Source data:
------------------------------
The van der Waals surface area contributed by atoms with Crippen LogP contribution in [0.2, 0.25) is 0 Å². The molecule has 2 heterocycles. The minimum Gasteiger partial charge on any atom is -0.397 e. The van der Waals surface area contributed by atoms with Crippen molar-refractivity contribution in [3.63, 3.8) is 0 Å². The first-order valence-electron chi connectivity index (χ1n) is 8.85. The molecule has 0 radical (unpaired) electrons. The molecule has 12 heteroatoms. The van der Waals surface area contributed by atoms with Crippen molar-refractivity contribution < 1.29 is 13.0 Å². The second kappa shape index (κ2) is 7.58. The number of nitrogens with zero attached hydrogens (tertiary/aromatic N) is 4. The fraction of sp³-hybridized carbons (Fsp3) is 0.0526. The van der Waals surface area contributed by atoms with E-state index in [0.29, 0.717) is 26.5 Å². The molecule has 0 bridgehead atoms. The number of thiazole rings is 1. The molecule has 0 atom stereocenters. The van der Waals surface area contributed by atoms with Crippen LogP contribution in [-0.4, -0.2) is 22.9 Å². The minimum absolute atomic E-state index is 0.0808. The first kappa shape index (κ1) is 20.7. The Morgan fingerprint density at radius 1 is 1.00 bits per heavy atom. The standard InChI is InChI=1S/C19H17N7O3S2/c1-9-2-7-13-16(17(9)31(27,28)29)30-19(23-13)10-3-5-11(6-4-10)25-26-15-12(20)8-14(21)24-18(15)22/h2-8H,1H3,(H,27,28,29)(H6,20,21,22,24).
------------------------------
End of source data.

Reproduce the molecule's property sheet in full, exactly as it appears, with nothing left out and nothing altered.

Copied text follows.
The van der Waals surface area contributed by atoms with Crippen LogP contribution in [0.2, 0.25) is 0 Å². The molecule has 2 heterocycles. The minimum Gasteiger partial charge on any atom is -0.397 e. The van der Waals surface area contributed by atoms with Crippen molar-refractivity contribution in [3.63, 3.8) is 0 Å². The first-order valence-electron chi connectivity index (χ1n) is 8.85. The molecule has 0 radical (unpaired) electrons. The molecule has 12 heteroatoms. The van der Waals surface area contributed by atoms with Crippen molar-refractivity contribution < 1.29 is 13.0 Å². The second kappa shape index (κ2) is 7.58. The number of nitrogens with zero attached hydrogens (tertiary/aromatic N) is 4. The fraction of sp³-hybridized carbons (Fsp3) is 0.0526. The van der Waals surface area contributed by atoms with E-state index in [0.29, 0.717) is 26.5 Å². The molecule has 0 bridgehead atoms. The number of thiazole rings is 1. The molecule has 0 atom stereocenters. The van der Waals surface area contributed by atoms with Crippen LogP contribution in [-0.4, -0.2) is 22.9 Å². The minimum absolute atomic E-state index is 0.0808. The first kappa shape index (κ1) is 20.7. The Morgan fingerprint density at radius 1 is 1.00 bits per heavy atom. The standard InChI is InChI=1S/C19H17N7O3S2/c1-9-2-7-13-16(17(9)31(27,28)29)30-19(23-13)10-3-5-11(6-4-10)25-26-15-12(20)8-14(21)24-18(15)22/h2-8H,1H3,(H,27,28,29)(H6,20,21,22,24).